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16 Safety Tips to Keep in Mind When Dealing With Electrical Fires

Electrical fires can rage out of hand, uncontrollably, in a matter of seconds. Thus, one should know how to react in such a situation. It is also essential to have knowledge about all the precautionary measures to prevent such an incident from happening in the future.
Rahul Thadani
Last Updated: Mar 12, 2018
According to the United States Fire Administration (USFA), around 300 Americans die each year due to electrical fires, and around 1,500 people get seriously injured. While it is impossible to predict when accidents can happen, and when certain defects can lead to injuries, it is also true that certain incidents can be avoided, if correct preventive measures are undertaken on a regular basis. With a little bit of attention to detail, and by adhering to precautionary measures, a lot of avoidable and unnecessary accidents can be prevented.
It is also said that most electrical fire accidents are caused in the month of December. This can be attributed to a couple of reasons. Firstly, many people are at home at this time due to the holiday season. Hence, a greater number of home appliances and power outlets are used. Secondly, almost all households put up Christmas lights at this time, thus leading to a greater chance of some unsavory incident to occur.
The causes are conventionally linked to fixed wiring lines that have become old, or are misused, or even overused. Lamps and light fixtures also end up causing many accidents. Running the cords over unstable and inflammable materials, improper maintenance, overloading of circuits, and a defect in cords and appliances can also lead to fire.
Safety Measures
  • Ensure that old wires and cords are replaced from time to time. If they are frayed or damaged, they will almost certainly lead to an accident, at some point in the future.
  • Make sure that all the appliances and wires are kept away from wet floors or surfaces. This needs to be followed even more stringently, if an appliance is being used in the bathroom, or in the kitchen.
  • Ensure that the items that generate a lot of heat are placed, at least a few feet away from clothes made of inflammable materials, curtains, and other such items.
  • Never ever force a plug into an outlet that does not allow it to be placed inside it. This will most certainly lead to a short circuit, which could inadvertently result in an electrical fire.
  • Never overload extension and power outlets with too many appliances. This may also lead to a short circuit.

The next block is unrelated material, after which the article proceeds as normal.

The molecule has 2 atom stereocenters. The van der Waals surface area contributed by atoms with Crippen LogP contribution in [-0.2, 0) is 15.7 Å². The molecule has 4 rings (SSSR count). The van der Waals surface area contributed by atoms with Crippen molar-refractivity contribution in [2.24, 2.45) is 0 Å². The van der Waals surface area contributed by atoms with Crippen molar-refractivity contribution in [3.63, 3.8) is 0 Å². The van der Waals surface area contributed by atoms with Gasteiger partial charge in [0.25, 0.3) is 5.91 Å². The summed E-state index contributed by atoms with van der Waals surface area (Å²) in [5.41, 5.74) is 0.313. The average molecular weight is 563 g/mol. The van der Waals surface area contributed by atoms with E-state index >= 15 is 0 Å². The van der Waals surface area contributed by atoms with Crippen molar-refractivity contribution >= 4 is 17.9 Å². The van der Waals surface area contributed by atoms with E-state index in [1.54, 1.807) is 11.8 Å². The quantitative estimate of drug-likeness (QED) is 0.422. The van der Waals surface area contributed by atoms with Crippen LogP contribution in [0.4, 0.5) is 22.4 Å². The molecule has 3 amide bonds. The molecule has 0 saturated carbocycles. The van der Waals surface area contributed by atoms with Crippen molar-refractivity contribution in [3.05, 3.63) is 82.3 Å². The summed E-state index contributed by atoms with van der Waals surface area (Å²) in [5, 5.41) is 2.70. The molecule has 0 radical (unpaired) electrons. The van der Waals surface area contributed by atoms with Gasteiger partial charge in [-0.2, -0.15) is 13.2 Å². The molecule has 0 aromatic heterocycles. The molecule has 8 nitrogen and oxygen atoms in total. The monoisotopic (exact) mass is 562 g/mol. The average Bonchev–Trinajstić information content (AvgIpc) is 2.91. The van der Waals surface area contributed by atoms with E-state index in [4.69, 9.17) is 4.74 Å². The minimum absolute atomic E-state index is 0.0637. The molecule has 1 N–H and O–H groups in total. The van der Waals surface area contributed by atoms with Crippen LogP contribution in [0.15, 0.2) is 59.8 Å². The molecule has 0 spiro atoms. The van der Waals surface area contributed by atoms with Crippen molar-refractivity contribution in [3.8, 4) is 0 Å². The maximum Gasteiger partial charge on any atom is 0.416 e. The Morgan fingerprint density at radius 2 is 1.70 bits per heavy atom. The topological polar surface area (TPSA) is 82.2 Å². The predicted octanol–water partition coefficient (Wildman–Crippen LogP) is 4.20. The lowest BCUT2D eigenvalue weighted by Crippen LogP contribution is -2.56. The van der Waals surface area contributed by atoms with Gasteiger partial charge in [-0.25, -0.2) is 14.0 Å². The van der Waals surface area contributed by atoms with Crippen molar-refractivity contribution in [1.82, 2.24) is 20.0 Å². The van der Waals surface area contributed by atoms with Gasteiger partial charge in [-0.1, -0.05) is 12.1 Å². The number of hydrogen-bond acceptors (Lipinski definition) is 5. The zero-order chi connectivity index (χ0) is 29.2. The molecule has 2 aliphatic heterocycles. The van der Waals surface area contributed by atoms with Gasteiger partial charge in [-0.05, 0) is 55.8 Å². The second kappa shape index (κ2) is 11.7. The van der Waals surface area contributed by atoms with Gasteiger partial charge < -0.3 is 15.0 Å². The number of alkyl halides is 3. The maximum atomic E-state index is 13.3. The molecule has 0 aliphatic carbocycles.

• If you have small children in your house, ensure that they are kept away from electrical outlets and appliances. There are several ways of child proofing a home that you should be aware of, especially if you are a new parent.
  • If certain appliances are not working properly, or are flickering, or are producing a shock when you touch them, replace them immediately. Do not turn them on until they are replaced; this fact applies for light bulbs (or lamps), too.
  • Always ensure that you buy products that are of a good quality. They may be expensive, but they are worth the price. The Underwriters Laboratories (UL) certification is what you should be looking for in electrical appliances.
  • Make an escape plan with your family, and ensure that everyone knows what they are supposed to do, in case a fire breaks out. This may seem ridiculous at first, but it is better to be safe than sorry.
  • If possible, get a smoke alarm in your home so that you will know as soon as a fire breaks out. Many injuries are caused because people do not come to know about such occurrences.
  • Carry out a routine check of your appliances and wiring to ensure that everything is fine, and there will be no or little scope for any problems to arise due to negligence and ignorance.
  • Remember that making use of water to stop a fire will only cause it to increase. This occurs due to water's conductive nature. Using a fire extinguisher will be far more useful.
  • If a power outlet is near a swimming pool, or in a bathroom, or any other dangerous place, install a Ground Fault Circuit Interrupter (GFCI) on it. This will prevent short circuits, if water comes into contact with the outlet.
  • Always follow the exact instructions of appliances, and do not try to change the components and the electrical composition of the device.
  • If someone is experiencing an electrical shock, do not touch them. Doing so will cause the current to enter your body, as well.
  • If the situation is getting out of control, call 911 and ask for assistance immediately.
All of these tips are very easy to follow, and they involve being responsible and careful. It is your duty to ensure that your home and your family are protected from such mishaps. Thus, it is absolutely necessary for you to take care of all the aforementioned things.
Fighting a fire
Hand inserting electricity plug
Socks and leggings drying on bathroom radiator
Man in blue overalls checking electrical socket